Go back to the town of Capernaum of old. Ask the people in town, "Who is your chief sinner?" Who would they point out? One of their likeliest candidates would be the man sitting in the tax collector's boothLevi. If you are a small boy and you've done something wrong, you may hear your father say, "Don't do that! You don't want to grow up to be a criminal, do you?" In New Testament times, your father may have said, "You don't want to grow up to be a tax collector, do you?" That's right! They bunched the tax collectors together with the criminals, with the murderers and the thieves. And Levi chose to be a tax collector.
In New Testament days, a tax collector would buy his job and then do all he could to make a big profit. He would use all the tricks of the trade: lying, fraud, extortion, cheating, bribery. He was notorious for squeezing the little guy and swindling the government. And Levi chose to be a tax collector.
So what if they put him out of the synagogue? Levi took the job. So what if they called him a crook? He wore the badgetax collector. He sold out his religion, sold out his people, for the big buck. The Pharisees had him pegged. The townspeople had him pegged. Levi was a sinner. If anyone in town had a heart of stone, it was Levi. Levi chose to be a tax collector.
One day, Jesus met Levi, the tax collector. He did not deny Levi's problem. He didn't say, "Levi isn't all that bad." He knew about Levi's heart of stone. He knew that Levi was a sinner. He said that Levi was lost: lost from God, a slave to sin, bound for hell. If the paralytic needed to be raised from the bed of his sickness, Levi needed to be raised from the bed of sin's infection. If Lazarus was to be called out of a grave in Bethany, Levi needed to be called out of the grave of hell. Levi needed to be saved.
When the Pharisees saw Levi, they would turn their heads and spit. They hated sinners. They hated Levi. They thanked God that they were not like this tax collector. But one of the best Pharisees, Paul, would finally understand that "all have sinned" (Rom. 3:23), that all are dead in trespasses and sins (Eph. 2:1, 5). Paul would look at Levi and see himself. He would call himself the chief of sinners. He would admit that he was as bad as Levi, the tax collector. Do you see the lost of mankind in Levi? Do you see yourself in Levi?
Praise God! Jesus saw the sin-stained life of Levi and he did not turn his head and spit. Christ was drawn to Levi. He was drawn to Paul. He was drawn to sinners then; he is drawn to sinners now. Jesus came "to seek and to save that which was lost" (Luke 19:10). He came, he said, "to call ... sinners to repentance" (Luke 5:32).
Mike was a teenager. It was more than his scruffy appearance that made him look older. Mike's battle with drugs and alcohol was adding years to his age and sorrow to his soul. Mike was a sinner, and Christ came to save sinners.
Have you ever bought something, only to get home and find that it didn't work right? Has someone ever promised to do something for you and then not done it? Jesus came loaded with promises: the solemn vow of all the Old Testament promises and the fresh promises of his own lips. Was he God's Messiah, sent to save his people? Would he meet Levi's desperate need? And Paul's? And mine? And yours?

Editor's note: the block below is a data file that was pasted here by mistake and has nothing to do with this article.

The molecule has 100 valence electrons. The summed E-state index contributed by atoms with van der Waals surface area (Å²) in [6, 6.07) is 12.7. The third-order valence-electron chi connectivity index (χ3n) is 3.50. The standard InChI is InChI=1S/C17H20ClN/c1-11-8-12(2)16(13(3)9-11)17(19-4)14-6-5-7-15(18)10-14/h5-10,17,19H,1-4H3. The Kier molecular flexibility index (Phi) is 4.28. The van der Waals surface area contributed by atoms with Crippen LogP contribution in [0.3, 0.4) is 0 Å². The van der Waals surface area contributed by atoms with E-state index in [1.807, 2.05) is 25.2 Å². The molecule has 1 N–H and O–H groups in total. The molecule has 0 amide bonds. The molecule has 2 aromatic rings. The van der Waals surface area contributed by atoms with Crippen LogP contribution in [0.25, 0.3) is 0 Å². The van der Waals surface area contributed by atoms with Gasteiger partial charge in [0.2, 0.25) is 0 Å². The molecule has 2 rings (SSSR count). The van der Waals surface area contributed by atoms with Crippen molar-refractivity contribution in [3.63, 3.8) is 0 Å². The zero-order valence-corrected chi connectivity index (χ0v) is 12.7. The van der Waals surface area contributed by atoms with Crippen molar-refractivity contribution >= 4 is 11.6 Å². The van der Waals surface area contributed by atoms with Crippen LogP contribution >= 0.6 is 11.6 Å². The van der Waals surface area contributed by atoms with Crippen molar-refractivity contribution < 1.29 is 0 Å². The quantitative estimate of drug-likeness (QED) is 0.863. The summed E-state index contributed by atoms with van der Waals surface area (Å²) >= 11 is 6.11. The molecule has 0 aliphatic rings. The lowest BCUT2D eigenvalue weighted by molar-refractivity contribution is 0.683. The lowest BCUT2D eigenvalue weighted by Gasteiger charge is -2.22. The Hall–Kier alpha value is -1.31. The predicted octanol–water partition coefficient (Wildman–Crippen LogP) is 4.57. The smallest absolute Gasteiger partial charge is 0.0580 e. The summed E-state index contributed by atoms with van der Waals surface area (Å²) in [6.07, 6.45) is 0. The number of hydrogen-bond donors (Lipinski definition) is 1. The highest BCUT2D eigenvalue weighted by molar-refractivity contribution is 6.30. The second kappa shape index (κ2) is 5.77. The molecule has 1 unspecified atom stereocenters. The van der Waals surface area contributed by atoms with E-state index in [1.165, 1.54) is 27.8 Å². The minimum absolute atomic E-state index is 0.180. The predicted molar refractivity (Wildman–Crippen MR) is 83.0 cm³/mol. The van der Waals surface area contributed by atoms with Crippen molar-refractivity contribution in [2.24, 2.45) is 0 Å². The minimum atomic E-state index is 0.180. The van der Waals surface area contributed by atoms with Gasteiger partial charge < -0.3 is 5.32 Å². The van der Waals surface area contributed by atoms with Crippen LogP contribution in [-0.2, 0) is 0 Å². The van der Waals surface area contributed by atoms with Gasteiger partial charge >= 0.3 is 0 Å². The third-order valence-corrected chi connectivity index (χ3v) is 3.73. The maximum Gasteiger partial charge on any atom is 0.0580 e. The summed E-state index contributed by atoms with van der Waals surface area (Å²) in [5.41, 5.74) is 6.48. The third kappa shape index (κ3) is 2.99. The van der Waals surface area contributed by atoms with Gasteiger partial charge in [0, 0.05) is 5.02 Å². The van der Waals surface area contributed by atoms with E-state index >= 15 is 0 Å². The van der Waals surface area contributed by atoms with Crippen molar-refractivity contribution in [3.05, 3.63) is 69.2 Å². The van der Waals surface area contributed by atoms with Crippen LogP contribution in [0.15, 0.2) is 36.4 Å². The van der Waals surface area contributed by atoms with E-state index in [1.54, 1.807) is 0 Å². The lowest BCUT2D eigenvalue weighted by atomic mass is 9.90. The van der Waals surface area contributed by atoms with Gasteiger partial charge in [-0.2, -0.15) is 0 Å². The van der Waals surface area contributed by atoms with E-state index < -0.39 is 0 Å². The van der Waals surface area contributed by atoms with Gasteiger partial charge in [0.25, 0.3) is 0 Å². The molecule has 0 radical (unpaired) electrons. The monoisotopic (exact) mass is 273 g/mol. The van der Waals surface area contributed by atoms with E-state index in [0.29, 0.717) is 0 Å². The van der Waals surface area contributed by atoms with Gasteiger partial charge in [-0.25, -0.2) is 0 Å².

Jesus walked down the street in Capernaum. He walked down the street to meet Levi, a man paralyzed by sin, dead in sin, under the divine curse, far from God. When he got to Levi's tax booth, Jesus told him, "Follow Me." Money was piled high in his life. Leave it, Levi, and follow Jesus. Sin had captivated his soul. Rise up, Levi, and be reconciled to your God.
Wait a minute! You mean, leave this? The question seems natural. A man like Levi was sure to ask it. We look at Levi's lucrative business. He had insider information, power politics, and cold ambition going for him. His cash box was heavy with silver and gold. Leave it, indeed! "How hard it is for those who are wealthy to enter the kingdom of God!" How hard it is for the materialist. "Then who can be saved?" Jesus answered, "The things impossible with men are possible with God" (Luke 18:24-27). Jesus turned to Levi, dead in his materialism, and said, "Follow Me." The grand old Bible call to decide between following idols and following the Lord (cf. 1 Kings 18:21) is renewed in Jesus. This call to turn from idols and follow the Lord comes true in Jesus. And Levi "left everything behind, and rose and began to follow Him." The amazing grace of God had come in Christ and transformed Levi.
Levi was dead in sin. But the dead in sin hear the voice of the Son of God and live (John 5:25). Levi had a heart of stone. But "I will give you a new heart and put a new spirit within you; and I will remove the heart of stone from your flesh and give you a heart of flesh" (Ezek. 36:26). Levi was a sinner. But "I will put My law within them, and on their heart I will write it.... For I will forgive their iniquity, and their sin I will remember no more" (Jer. 31:33-34). The Old Testament promises waited for the Messiah to fulfill them. The Messiah called out to Levi, and he rose up and followed him.